Blame it on the international "Despacito" phenomenon: Many a curious eye has been turned toward Puerto Rico, an enchanting place that certainly has not gotten its due credit. As we can attest, splendid beaches, candy-colored buildings and sizzling nightlife are just the start. The Island of Enchantment is no average Caribbean island, packing more into its small size than most destinations can muster.
Below, we bring you our picks for the 10 things you must do in Puerto Rico.
All photos and video by Theresa Boehl.
See Old San Juan
It was founded nearly 500 years ago, but Old San Juan, the colonial section of the third largest city in the Caribbean, shows no sign of aging. Unlike some crumbling colonial sectors in other Latin American metropolises, Viejo San Juan, as it's called by locals, is bright and cheerful and never lacking a fresh coat of paint on its Spanish-style buildings.
Old San Juan's historic sites are wonderfully preserved, making visitors feel like they've just disembarked from a time machine instead of an airliner. Most moving among the sites is the San Juan Gate, the entrance to the walled city that welcomed weary visitors and newcomers for hundreds of years. Sections of the antiquated wall can be seen throughout the city, adorned with the occasional sentry box, or garita, weather-worn throwbacks which have come to symbolize the island.
A stroll through Old San Juan's cobbled paths should also include a stop at one of several Spanish-style parks. Parque Las Palomas — the stomping grounds of hordes of flitting pigeons — might be the most memorable.
Taste some mofongo
A tasty plantain dish with roots in African fufu, mofongo is ubiquitous in Puerto Rico. At its base are fried yellow plantains with a mild flavor similar to potatoes, and its not uncommon to find pork or shrimp in the mixture. Served with rice, beans and avocado, it's a meal that satisfies and inevitably calls for an afternoon nap. El Jibarito, located in Old San Juan, serves a highly praised mofongo, as does Bebo's Cafe in Ocean Park, which has a vegetarian version that doesn't skimp on the vegetables.
Visit El Yunque National Forest
It's the only tropical rainforest in the U.S. National Forest System, but that's not the only thing that makes El Yunque special. The calls of the coquí frog, native to Puerto Rico and emblematic of the island's individuality, echo off the trees and increase in volume in the evening. Don't miss your chance to go for a dip in La Coca waterfall, an impressive cascade viewable from a wooden bridge. Before you leave, drive up to Yohaku Tower for splendid mountain views from the observation deck.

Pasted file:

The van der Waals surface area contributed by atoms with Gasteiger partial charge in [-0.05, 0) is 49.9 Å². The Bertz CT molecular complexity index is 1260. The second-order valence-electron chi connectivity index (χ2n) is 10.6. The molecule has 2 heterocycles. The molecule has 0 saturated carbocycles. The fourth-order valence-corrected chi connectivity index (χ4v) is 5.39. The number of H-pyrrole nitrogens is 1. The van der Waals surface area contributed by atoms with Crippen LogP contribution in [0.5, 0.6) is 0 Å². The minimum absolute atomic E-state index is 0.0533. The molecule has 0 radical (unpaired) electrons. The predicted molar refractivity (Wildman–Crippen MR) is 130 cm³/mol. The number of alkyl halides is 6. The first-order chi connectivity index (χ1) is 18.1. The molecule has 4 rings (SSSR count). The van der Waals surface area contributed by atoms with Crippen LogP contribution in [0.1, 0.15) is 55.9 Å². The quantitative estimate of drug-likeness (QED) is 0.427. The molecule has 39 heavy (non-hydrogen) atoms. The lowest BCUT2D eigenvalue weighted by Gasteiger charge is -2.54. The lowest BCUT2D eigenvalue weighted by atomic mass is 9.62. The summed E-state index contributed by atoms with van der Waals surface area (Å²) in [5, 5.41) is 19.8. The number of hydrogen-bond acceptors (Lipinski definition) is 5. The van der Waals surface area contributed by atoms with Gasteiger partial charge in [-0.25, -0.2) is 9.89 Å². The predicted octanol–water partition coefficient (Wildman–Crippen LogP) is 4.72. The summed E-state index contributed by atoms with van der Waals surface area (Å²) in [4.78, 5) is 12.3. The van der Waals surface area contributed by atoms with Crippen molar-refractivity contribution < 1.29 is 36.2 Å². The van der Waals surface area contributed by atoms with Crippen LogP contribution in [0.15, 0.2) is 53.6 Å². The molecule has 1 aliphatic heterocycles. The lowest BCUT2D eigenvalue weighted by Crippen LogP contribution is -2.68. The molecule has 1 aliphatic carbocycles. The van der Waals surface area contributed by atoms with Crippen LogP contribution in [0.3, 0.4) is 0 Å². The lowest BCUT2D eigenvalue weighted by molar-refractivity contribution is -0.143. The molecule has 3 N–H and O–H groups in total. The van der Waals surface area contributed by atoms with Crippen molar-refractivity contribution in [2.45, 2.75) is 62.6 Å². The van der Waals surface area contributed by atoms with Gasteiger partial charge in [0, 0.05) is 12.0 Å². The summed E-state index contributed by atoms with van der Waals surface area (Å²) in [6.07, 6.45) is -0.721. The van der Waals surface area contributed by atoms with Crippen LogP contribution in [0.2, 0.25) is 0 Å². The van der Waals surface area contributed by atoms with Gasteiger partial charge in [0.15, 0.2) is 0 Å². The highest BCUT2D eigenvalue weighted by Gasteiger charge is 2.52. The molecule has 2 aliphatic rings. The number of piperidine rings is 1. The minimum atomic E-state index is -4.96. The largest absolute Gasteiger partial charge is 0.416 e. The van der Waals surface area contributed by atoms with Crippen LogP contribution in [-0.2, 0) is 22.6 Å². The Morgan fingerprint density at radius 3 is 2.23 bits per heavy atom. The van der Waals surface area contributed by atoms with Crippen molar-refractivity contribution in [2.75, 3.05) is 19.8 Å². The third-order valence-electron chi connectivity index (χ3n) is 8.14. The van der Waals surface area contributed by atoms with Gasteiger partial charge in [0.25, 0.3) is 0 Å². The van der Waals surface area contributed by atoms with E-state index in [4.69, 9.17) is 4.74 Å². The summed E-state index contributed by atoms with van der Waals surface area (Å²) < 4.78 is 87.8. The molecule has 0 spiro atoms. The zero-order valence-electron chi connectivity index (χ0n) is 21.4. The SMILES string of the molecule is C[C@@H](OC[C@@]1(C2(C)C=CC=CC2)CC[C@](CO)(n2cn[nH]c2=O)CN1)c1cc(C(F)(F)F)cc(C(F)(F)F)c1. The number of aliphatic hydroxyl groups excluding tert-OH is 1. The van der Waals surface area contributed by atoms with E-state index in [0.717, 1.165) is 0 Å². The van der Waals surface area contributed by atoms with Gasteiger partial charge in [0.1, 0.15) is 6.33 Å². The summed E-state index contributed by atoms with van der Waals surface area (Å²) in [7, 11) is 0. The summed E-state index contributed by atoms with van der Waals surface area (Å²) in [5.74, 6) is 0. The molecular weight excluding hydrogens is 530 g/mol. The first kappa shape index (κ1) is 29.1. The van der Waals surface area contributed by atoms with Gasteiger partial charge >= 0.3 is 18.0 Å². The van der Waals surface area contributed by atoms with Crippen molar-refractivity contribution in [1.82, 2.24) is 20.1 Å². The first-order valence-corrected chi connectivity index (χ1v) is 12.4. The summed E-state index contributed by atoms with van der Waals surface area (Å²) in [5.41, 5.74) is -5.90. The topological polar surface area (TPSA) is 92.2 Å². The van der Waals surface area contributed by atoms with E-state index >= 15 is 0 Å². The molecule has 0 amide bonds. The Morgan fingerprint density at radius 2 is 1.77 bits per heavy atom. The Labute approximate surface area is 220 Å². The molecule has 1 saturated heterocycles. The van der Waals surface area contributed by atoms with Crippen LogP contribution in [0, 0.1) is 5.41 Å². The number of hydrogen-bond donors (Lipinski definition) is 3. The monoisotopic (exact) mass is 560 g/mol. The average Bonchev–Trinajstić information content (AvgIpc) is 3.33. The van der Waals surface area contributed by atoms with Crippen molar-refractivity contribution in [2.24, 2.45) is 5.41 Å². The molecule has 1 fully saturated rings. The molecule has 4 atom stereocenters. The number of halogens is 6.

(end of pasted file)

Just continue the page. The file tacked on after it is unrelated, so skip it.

Chill out at Isla Verde Beach or Luquillo Beach
You won't have to look far to find a beautiful beach on this island — it's full of them. Two favorites are Isla Verde Beach, a crescent-shaped beach just outside of San Juan, and Luquillo Beach, famous for views of El Yunque and for the many beachside kioskos serving traditional Puerto Rico fried foods.
Try a café con leche and a Mallorca
In New Orleans, locals sip cafe au lait, and Havana residents wake up to café cubano. In Puerto Rico, you pull up to the corner bakery and ask for a café con leche, a thick mixture of espresso and whole milk. To make a complete breakfast, order a Mallorca, a sweet bread grilled with cheese and meat and sprinkled with powdered sugar. La Bombonera is Old San Juan's most polished Mallorca joint, but Cafe Mallorca's more modest dining room is the preferred spot for locals.
Listen to live bomba music or a plena jam
Bomba and plena are two musical styles unique to Puerto Rico — the former has roots in African music and movements, while the latter involves chants and dances that hark back to the style's beginning as a way to broadcast messages throughout the town of Ponce. Bars like La Terraza Bonanza and La Junta, both in San Juan, are excellent places to hear live bomba and plena. But you'll likely hear the beats whether you plan to or not — live sessions pop up in parks, plazas and street fairs all the time.
Take the ferry to Culebra island
Don't let the short ferry ride (and the long line leading up to it) deter you from checking out what is arguably one of the most beautiful beaches in the Caribbean: Playa Flamenco. This pristine stretch is the main lure to Culebra island, whose military past is evident in several abandoned tanks along the beachfront. Duck into the thickets of palm trees to find a few scattered picnic tables, along with resident chickens and iguanas.
Cool off with a cold coconut water
There's nothing like the moment you take your first sip of a cold coconut water — it's the only thing more refreshing than water itself. You can find them for sale throughout Puerto Rico, especially near the beach, but be prepared to pay as much as $4 a pop.
See the San Felipe del Morro fortress
A 16th-century citadel towering over the northwest tip of the Old San Juan islet, the San Felipe del Morro fortress is one of Puerto Rico's most astounding and dramatic historic sites. Construction began in 1539, and the multi-tiered stronghold has survived centuries of enemy attacks, including Sir Francis Drake's failed attempt in 1595. One of the fort's most recent updates was made during World War II, when a concrete bunker was added as a place to stand guard against German submarines. The entrance fee is nominal ($5.00), and there's an air-conditioned gift shop with ice-cold water for sale.
Dancing is a vital part of Puerto Rican life and culture. Whether you sway along to bomba and plena or step and turn to salsa and reggaeton, the urge to move is hard to resist. Tourists can't seem to get enough of Nuyorican Cafe, a tucked-away salsa club in Old San Juan that fills up on weekends. But there are plenty of other options for dancing: Piso Viejo in Ocean Park transforms from a tapas bar to a salsa club on Thursday nights, while Club Brava near Isla Verde caters to those who prefer House and Top 40 hits.